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If something’s worth doing, it’s worth overdoing. Two of my closest friends, Dean and Liam, had tried in vain to get me to like Elbow before I had my Damascene moment at Glastonbury in 2011. Despite being bigger fans than I ever was, my two friends had never been to see them live, and I was keen to rectify this gross injustice. We had also been friends for over 20 years, but we’d never been on a guys’ trip together, and we were also keen on rectifying this other injustice. So, when we saw that the first leg of their European tour would be in Milan – handily halfway between Luxembourg and Malta, we managed to agree to go for it. Elbow’s songs have a tendency to touch on topics like friendship, and this element wasn’t lost on us as we swayed together along to Lippy Kids. It was also lovely to meet two of my former bandmates, Karl and Manuel, who surprised us by also turning up for the concert. We’re hoping to have further trips together in the future, marked by music and food, but if this trip turns out to be the only one of its kind, it would have been perfect.

Carmen Consoli – December 7, Rovereto (IT)

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The cantantessa’s music generally springs from melancholy but transcends it. She’s musically and lyrically sophisticated, and I’ve often described her music as giving me a sense of nostalgia for a Catania that I have never known if not in her songs. Over the last months of 2019, I found myself listening to her music to the point of exclusivity, and when I found out about this one-off concert with her band in Rovereto I thought it would be fitting to ride the wave of this obsession and perhaps give it some closure. I combined it with a trip to Venice – the closest airport I could fly to directly from Luxembourg, as well as being a city I had long wanted to visit during the winter. Carmen started off the concert by warning us that she’d lost her voice at an Irene Grandi a few days prior and that she hoped she’d be able to last the whole concert, and then dove straight into L’ultimo bacio, the most haunting of her songs. For a few songs, we could see that she was struggling, and each note she sang felt like a triumph over the body, until midway it seemed her voice was back to normal. Having listened through her greatest hits collection, I knew all the songs and sang along (badly) to most of them.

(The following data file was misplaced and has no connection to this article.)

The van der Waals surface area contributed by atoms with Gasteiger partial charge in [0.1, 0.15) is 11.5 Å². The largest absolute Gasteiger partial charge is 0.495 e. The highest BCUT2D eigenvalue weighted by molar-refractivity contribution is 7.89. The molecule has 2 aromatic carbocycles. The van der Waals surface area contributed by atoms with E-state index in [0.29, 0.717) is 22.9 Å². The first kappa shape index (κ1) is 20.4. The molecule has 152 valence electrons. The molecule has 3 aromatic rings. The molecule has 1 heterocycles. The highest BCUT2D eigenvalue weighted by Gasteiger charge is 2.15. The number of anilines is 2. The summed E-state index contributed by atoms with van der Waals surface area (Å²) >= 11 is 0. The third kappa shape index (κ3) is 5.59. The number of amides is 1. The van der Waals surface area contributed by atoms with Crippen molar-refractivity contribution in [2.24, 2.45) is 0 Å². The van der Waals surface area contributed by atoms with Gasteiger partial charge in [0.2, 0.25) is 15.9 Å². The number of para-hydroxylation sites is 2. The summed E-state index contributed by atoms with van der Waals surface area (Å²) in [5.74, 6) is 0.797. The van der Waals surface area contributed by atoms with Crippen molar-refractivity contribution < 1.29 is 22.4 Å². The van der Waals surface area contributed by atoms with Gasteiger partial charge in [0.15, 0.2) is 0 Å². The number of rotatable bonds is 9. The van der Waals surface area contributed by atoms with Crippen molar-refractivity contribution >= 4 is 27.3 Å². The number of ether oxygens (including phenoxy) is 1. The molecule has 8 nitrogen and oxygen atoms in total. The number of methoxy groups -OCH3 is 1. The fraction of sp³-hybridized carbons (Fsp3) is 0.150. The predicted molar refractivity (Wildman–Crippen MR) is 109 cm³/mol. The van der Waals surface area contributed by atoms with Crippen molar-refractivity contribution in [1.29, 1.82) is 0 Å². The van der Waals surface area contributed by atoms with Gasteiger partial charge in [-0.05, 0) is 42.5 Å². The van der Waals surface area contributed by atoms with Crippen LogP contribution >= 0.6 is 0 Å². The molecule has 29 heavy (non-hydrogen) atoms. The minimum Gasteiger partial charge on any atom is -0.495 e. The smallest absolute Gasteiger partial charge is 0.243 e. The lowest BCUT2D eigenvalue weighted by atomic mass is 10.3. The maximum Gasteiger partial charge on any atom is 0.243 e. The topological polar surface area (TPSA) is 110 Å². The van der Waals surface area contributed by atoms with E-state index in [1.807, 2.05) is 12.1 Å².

There is no backstory to this concert, no exorcism of related trauma or other associations. The concert was a celebration of music, and my trip to get there a pilgrimage for music’s sake. 2019 has shown me is that it’s an effort worth making.